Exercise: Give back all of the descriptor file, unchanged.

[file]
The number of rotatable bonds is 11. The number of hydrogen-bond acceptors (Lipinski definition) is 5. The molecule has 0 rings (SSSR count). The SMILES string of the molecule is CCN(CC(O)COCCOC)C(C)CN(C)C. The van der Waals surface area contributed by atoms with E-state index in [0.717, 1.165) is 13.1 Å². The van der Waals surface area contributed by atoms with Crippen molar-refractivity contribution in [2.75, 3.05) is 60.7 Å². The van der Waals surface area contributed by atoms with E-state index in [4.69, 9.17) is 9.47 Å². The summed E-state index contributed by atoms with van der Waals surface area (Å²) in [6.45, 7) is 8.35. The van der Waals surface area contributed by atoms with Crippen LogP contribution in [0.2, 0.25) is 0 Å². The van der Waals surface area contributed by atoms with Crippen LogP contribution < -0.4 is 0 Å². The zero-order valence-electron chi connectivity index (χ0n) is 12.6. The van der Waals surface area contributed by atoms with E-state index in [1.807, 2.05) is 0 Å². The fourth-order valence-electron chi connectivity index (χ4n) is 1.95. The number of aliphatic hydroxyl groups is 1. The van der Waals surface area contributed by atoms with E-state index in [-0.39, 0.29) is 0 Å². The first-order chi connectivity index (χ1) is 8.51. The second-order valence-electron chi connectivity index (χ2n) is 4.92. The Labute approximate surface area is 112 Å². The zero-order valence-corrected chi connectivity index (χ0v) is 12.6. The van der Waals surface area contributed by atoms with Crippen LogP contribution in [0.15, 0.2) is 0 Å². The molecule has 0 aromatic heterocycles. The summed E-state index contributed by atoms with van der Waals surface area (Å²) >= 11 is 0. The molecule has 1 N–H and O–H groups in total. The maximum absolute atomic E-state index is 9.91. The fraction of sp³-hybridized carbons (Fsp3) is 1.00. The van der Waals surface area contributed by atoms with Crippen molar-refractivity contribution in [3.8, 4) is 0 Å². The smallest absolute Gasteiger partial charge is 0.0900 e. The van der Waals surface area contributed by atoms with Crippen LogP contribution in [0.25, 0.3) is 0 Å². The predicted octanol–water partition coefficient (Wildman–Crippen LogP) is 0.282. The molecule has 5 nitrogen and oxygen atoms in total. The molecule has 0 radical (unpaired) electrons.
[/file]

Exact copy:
The number of rotatable bonds is 11. The number of hydrogen-bond acceptors (Lipinski definition) is 5. The molecule has 0 rings (SSSR count). The SMILES string of the molecule is CCN(CC(O)COCCOC)C(C)CN(C)C. The van der Waals surface area contributed by atoms with E-state index in [0.717, 1.165) is 13.1 Å². The van der Waals surface area contributed by atoms with Crippen molar-refractivity contribution in [2.75, 3.05) is 60.7 Å². The van der Waals surface area contributed by atoms with E-state index in [4.69, 9.17) is 9.47 Å². The summed E-state index contributed by atoms with van der Waals surface area (Å²) in [6.45, 7) is 8.35. The van der Waals surface area contributed by atoms with Crippen LogP contribution in [0.2, 0.25) is 0 Å². The van der Waals surface area contributed by atoms with Crippen LogP contribution < -0.4 is 0 Å². The zero-order valence-electron chi connectivity index (χ0n) is 12.6. The van der Waals surface area contributed by atoms with E-state index in [1.807, 2.05) is 0 Å². The fourth-order valence-electron chi connectivity index (χ4n) is 1.95. The number of aliphatic hydroxyl groups is 1. The van der Waals surface area contributed by atoms with E-state index in [-0.39, 0.29) is 0 Å². The first-order chi connectivity index (χ1) is 8.51. The second-order valence-electron chi connectivity index (χ2n) is 4.92. The Labute approximate surface area is 112 Å². The zero-order valence-corrected chi connectivity index (χ0v) is 12.6. The van der Waals surface area contributed by atoms with Crippen LogP contribution in [0.15, 0.2) is 0 Å². The molecule has 0 aromatic heterocycles. The summed E-state index contributed by atoms with van der Waals surface area (Å²) >= 11 is 0. The molecule has 1 N–H and O–H groups in total. The maximum absolute atomic E-state index is 9.91. The fraction of sp³-hybridized carbons (Fsp3) is 1.00. The van der Waals surface area contributed by atoms with Crippen molar-refractivity contribution in [3.8, 4) is 0 Å². The smallest absolute Gasteiger partial charge is 0.0900 e. The van der Waals surface area contributed by atoms with Crippen LogP contribution in [0.25, 0.3) is 0 Å². The predicted octanol–water partition coefficient (Wildman–Crippen LogP) is 0.282. The molecule has 5 nitrogen and oxygen atoms in total. The molecule has 0 radical (unpaired) electrons.